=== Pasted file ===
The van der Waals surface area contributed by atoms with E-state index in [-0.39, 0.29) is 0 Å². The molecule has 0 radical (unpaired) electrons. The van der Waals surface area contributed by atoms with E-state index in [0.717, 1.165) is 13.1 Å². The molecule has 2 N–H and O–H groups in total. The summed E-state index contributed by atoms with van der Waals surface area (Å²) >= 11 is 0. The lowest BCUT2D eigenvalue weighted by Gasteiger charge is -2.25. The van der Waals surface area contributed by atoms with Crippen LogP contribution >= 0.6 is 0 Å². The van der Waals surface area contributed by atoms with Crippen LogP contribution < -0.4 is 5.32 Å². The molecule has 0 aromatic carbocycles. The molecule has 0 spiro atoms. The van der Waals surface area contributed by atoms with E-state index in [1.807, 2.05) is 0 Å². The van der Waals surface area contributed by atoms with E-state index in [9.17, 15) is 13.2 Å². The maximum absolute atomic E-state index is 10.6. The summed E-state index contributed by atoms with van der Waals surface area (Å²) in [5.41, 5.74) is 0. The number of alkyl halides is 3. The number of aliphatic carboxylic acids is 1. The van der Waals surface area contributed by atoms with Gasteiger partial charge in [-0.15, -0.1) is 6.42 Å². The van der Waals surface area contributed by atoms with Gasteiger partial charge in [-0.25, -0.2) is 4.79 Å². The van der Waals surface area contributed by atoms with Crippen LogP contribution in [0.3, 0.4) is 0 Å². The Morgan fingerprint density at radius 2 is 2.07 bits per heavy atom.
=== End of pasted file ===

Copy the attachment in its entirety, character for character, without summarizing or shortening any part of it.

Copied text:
The van der Waals surface area contributed by atoms with E-state index in [-0.39, 0.29) is 0 Å². The molecule has 0 radical (unpaired) electrons. The van der Waals surface area contributed by atoms with E-state index in [0.717, 1.165) is 13.1 Å². The molecule has 2 N–H and O–H groups in total. The summed E-state index contributed by atoms with van der Waals surface area (Å²) >= 11 is 0. The lowest BCUT2D eigenvalue weighted by Gasteiger charge is -2.25. The van der Waals surface area contributed by atoms with Crippen LogP contribution >= 0.6 is 0 Å². The van der Waals surface area contributed by atoms with Crippen LogP contribution < -0.4 is 5.32 Å². The molecule has 0 aromatic carbocycles. The molecule has 0 spiro atoms. The van der Waals surface area contributed by atoms with E-state index in [1.807, 2.05) is 0 Å². The van der Waals surface area contributed by atoms with E-state index in [9.17, 15) is 13.2 Å². The maximum absolute atomic E-state index is 10.6. The summed E-state index contributed by atoms with van der Waals surface area (Å²) in [5.41, 5.74) is 0. The number of alkyl halides is 3. The number of aliphatic carboxylic acids is 1. The van der Waals surface area contributed by atoms with Gasteiger partial charge in [-0.15, -0.1) is 6.42 Å². The van der Waals surface area contributed by atoms with Gasteiger partial charge in [-0.25, -0.2) is 4.79 Å². The van der Waals surface area contributed by atoms with Crippen LogP contribution in [0.3, 0.4) is 0 Å². The Morgan fingerprint density at radius 2 is 2.07 bits per heavy atom.